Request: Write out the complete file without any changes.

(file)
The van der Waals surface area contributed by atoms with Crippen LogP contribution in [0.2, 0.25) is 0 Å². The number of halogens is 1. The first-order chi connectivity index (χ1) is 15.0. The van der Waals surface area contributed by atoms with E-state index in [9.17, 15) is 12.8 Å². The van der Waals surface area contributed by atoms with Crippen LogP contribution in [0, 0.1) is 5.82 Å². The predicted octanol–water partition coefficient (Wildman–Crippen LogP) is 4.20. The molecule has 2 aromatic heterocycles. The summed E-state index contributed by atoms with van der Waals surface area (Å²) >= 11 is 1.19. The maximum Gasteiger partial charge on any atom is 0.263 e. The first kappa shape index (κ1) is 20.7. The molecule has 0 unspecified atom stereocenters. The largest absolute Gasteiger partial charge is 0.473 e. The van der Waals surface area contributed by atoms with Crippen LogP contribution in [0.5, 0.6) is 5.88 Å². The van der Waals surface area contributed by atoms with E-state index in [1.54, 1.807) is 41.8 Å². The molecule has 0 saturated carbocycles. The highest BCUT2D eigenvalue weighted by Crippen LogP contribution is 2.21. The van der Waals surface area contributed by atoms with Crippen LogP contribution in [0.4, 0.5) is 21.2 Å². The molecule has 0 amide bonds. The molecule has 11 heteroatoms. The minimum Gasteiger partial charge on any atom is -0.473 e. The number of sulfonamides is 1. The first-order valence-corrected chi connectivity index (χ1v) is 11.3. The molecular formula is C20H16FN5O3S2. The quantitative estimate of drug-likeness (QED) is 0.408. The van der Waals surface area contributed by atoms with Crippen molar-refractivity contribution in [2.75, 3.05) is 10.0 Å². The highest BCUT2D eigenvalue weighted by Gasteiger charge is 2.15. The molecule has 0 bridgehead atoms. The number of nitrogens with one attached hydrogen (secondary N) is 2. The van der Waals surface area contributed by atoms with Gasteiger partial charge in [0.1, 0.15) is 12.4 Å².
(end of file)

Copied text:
The van der Waals surface area contributed by atoms with Crippen LogP contribution in [0.2, 0.25) is 0 Å². The number of halogens is 1. The first-order chi connectivity index (χ1) is 15.0. The van der Waals surface area contributed by atoms with E-state index in [9.17, 15) is 12.8 Å². The van der Waals surface area contributed by atoms with Crippen LogP contribution in [0, 0.1) is 5.82 Å². The predicted octanol–water partition coefficient (Wildman–Crippen LogP) is 4.20. The molecule has 2 aromatic heterocycles. The summed E-state index contributed by atoms with van der Waals surface area (Å²) >= 11 is 1.19. The maximum Gasteiger partial charge on any atom is 0.263 e. The first kappa shape index (κ1) is 20.7. The molecule has 0 unspecified atom stereocenters. The largest absolute Gasteiger partial charge is 0.473 e. The van der Waals surface area contributed by atoms with Crippen LogP contribution in [0.5, 0.6) is 5.88 Å². The van der Waals surface area contributed by atoms with E-state index in [1.54, 1.807) is 41.8 Å². The molecule has 0 saturated carbocycles. The highest BCUT2D eigenvalue weighted by Crippen LogP contribution is 2.21. The van der Waals surface area contributed by atoms with Crippen LogP contribution in [0.4, 0.5) is 21.2 Å². The molecule has 0 amide bonds. The molecule has 11 heteroatoms. The minimum Gasteiger partial charge on any atom is -0.473 e. The number of sulfonamides is 1. The first-order valence-corrected chi connectivity index (χ1v) is 11.3. The molecular formula is C20H16FN5O3S2. The quantitative estimate of drug-likeness (QED) is 0.408. The van der Waals surface area contributed by atoms with Crippen molar-refractivity contribution in [2.75, 3.05) is 10.0 Å². The highest BCUT2D eigenvalue weighted by Gasteiger charge is 2.15. The molecule has 0 bridgehead atoms. The number of nitrogens with one attached hydrogen (secondary N) is 2. The van der Waals surface area contributed by atoms with Gasteiger partial charge in [0.1, 0.15) is 12.4 Å².